Funny Friday: Funniest Girl Power Moments

Today’s Pulaski Day—but unless you’re a kindergartner through high school senior—it’s far less exciting, Revolutionary War hero or not. Really, unless you’re Dupree or a teacher, you’re not even celebrating Columbus Day on Monday.

Let’s face it—Pulaski isn’t very funny—seriously, the guy died (albeit, heroically) in a failed mission… I can’t work with that for Funny Friday.

Luckily, we have the United Nations, which does little but come up with holidays that I can write about. Thanks UN! So, happy second annual International Day of the Girl Child! Or as I—a quintessential millennial woman—say, HAPPY GIRL POWER DAY!

Basically, the UN recognizes women are at an extreme disadvantage, so they kindly gave women a day of international recognition (that so makes up for the whole $.80 on the dollar thing). They admit (however, don’t do too much to change the fact) that women face grave inequality worldwide in terms of access to education (which is this year’s theme), nutrition, rights and medical care among other things. (Okay, in the grand scheme of women’s inequality, I’ll take America’s $.80 on the dollar versus not having freedom, but how about we strive for worldwide gender equality). Most women probably don’t think this is too funny, so in the spirit of girl power, today’s Funny Friday focuses on some hilarious examples of girl power in music and movies (and, no, I’m not just talking about the Spice Girls).

Kat Stratford—10 Things I Hate about You

 

 

In this a modern day adaptation of William Shakespeare’s Taming of the Shrew (not exactly a title that screams girl power by any means), Kat’s angsty sass makes her the definition of girl power. She’s hilariously real, commanding and steadfast.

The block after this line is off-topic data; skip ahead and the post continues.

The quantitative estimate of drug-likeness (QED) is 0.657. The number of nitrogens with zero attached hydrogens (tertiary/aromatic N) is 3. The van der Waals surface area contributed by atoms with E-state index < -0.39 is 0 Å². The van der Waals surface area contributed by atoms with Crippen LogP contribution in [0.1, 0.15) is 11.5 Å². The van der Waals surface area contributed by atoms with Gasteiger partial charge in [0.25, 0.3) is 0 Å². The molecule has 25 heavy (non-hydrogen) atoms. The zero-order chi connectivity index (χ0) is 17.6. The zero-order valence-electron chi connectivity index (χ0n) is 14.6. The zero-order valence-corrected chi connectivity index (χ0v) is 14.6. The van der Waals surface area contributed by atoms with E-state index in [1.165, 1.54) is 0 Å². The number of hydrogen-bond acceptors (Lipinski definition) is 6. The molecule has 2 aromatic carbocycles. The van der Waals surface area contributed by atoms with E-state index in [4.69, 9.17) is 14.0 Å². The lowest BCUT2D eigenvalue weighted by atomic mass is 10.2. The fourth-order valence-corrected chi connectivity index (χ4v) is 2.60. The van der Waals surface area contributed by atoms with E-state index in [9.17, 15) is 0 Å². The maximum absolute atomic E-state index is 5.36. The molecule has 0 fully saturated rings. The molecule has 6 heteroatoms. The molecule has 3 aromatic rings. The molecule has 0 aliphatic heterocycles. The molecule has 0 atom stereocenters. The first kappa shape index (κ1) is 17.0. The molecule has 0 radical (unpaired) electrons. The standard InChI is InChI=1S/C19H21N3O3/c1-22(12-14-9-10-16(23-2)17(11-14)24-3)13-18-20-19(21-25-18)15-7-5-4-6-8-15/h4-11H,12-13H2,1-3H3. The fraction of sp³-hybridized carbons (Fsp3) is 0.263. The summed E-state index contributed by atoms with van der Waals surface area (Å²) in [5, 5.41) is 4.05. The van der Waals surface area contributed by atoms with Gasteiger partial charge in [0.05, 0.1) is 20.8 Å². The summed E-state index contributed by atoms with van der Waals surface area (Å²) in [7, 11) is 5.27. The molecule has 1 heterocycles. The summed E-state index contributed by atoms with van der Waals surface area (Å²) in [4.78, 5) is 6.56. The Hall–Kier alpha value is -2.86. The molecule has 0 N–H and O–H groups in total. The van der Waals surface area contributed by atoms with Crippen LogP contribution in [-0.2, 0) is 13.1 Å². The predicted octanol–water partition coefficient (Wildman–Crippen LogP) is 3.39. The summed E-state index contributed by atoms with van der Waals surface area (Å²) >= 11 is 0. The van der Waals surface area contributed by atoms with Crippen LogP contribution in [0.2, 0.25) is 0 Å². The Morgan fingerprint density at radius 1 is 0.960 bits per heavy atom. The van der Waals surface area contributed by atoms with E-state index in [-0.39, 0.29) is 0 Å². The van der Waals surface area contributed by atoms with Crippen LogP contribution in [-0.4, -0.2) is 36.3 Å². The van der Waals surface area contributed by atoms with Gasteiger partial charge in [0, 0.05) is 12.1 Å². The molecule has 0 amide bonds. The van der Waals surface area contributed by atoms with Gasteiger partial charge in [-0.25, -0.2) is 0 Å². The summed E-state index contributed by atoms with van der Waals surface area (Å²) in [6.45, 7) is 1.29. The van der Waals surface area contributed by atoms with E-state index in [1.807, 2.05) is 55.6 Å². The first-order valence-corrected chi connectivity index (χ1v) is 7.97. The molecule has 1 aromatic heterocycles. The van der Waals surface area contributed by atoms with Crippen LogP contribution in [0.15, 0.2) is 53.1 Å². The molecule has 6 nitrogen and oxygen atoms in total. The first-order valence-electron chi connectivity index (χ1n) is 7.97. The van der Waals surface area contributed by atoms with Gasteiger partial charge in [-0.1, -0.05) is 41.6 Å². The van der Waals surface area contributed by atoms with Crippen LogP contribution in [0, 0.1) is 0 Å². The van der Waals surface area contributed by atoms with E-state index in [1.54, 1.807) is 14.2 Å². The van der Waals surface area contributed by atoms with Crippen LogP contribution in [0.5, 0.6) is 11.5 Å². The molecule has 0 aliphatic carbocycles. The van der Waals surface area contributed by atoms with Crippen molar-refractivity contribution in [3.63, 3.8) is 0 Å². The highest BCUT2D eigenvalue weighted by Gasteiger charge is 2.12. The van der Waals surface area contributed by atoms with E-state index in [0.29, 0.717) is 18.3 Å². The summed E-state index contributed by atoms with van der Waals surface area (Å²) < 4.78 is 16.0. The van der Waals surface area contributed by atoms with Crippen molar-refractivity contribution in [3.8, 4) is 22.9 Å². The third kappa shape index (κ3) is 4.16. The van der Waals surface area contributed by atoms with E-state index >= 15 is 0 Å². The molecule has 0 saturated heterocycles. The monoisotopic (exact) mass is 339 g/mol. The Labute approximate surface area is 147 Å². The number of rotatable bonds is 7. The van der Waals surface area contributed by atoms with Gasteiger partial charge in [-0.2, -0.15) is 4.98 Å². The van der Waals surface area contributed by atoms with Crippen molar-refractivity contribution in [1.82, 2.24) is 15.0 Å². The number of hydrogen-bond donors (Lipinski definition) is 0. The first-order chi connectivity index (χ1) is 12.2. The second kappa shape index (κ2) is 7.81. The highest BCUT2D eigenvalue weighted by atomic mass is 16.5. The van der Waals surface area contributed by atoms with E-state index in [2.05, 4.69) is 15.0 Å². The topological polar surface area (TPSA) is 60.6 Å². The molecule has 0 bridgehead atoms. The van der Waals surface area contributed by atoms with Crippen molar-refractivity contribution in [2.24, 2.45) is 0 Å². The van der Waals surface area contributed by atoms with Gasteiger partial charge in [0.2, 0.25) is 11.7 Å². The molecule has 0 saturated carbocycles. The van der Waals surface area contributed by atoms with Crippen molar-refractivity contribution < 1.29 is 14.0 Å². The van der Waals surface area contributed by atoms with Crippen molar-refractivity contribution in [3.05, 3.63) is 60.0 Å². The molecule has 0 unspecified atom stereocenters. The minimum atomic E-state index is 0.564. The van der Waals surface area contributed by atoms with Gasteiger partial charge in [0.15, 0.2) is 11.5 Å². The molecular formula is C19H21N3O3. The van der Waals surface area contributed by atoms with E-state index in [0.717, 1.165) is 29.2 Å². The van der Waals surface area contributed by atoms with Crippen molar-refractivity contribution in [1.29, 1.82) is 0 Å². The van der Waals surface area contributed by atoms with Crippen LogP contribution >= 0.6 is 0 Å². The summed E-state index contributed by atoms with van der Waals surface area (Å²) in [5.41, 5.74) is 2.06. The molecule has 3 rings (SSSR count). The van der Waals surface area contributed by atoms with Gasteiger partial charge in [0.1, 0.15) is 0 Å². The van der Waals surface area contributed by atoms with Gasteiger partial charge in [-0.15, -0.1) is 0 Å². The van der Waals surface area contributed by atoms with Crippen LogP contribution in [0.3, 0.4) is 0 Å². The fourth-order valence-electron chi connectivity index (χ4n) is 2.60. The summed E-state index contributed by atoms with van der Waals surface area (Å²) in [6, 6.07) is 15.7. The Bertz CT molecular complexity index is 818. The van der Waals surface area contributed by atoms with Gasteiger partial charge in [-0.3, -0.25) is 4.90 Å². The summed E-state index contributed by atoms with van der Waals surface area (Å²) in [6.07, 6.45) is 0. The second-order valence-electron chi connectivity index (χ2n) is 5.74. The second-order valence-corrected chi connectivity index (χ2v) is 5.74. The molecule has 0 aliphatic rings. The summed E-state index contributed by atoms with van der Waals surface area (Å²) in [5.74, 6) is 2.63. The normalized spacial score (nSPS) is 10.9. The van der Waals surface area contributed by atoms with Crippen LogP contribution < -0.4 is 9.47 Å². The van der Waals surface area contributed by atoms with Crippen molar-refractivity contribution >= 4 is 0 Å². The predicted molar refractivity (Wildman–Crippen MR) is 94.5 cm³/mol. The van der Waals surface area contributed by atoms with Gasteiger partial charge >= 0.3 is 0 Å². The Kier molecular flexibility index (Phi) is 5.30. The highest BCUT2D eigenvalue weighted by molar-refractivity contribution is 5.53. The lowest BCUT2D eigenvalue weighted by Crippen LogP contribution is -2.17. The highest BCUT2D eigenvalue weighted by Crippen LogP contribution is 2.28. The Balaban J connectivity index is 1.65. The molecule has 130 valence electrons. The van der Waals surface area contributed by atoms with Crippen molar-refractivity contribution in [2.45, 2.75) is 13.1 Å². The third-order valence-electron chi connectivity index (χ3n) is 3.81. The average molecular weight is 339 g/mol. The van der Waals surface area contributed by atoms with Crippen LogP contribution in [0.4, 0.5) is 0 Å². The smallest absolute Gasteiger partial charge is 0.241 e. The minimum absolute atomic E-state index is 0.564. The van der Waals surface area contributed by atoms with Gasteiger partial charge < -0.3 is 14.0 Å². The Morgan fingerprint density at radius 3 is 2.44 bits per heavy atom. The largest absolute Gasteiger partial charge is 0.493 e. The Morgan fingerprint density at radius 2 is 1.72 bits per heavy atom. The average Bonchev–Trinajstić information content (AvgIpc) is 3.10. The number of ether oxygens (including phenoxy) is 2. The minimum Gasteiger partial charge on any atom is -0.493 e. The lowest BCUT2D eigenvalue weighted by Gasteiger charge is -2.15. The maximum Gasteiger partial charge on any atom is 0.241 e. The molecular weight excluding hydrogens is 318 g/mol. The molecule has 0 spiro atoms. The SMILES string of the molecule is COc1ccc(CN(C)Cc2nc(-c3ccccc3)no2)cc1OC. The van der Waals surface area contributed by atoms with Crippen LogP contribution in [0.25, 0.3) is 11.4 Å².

Destiny’s Child – “Survivor”

 

 

Although the special effects and Michelle belting her lines from the raft are hilarious, the best part of this song is the line, “Thought I wouldn’t sell one thousand, sold nine million.” They didn’t have to dis their former band-mates “on the Internet;” rather, they let their achievements and the music, speak for themselves.

Viola Hastings–She’s the Man

 

 

Another Shakespeare adaptation (Twelfth Night), She’s the Man shows girls are just as strong, powerful and athletic as boys. Hilariously, posing as her brother, Viola fools (almost) everyone into thinking she’s a studley soccer player all to prove her point.

 P!nk— “U + Ur Hand”

 

 

P!nk tells it straight in this girl power anthem, “I’m not here for your entertainment.” She also gives some great sassy comebacks to cheesy pickup lines women can add to their arsenal.

Sister Mary Clearance/ Deloris —Sister Act and Sister Act 2

 

 

So, Sister Mary Clearance turned a group of dysfunctional, insubordinate teens into a responsible and focused choir after having survived testifying against her mafia boss boyfriend only a year earlier all while wearing a Habit? #GirlPower

Spice Girls—”Wannabe”

 

 

As one of the first third-wave feminism, girl power cultural artifacts, the videos and lyrics are a little out there— EMMA, what part of girl power involves stealing a homeless man’s hat and harassing young boys?!?). But other than that and fact that Scary “really, really, really want[s] to zig-a-zig ah,” (which is a fair bit of rubbish as it means nothing specifically but is open-ended so that listeners can have it mean anything to them that they want… naturally, “zig-a-zig ah” means Kit-Kat to me), the song establishes a demanding tone; play by the Spice Girls rules if you wannabe with them.

 

In the honor of celebrating Girl Power Day, or International Day of the Girl Child if you want to be technical, share some of your favorite Girl Power moments with us in the comments!

Cover Photo Source: Featureflash / Shutterstock.com

Cassandra is a Content Manager and Developer at SJG. She earned her BA from Fontbonne University in 2011. Outside the office, she enjoys an active, healthy and well-rounded lifestyle including reading, writing, running, golfing, watching films, listening to music, taking photographs, and consuming media and social media.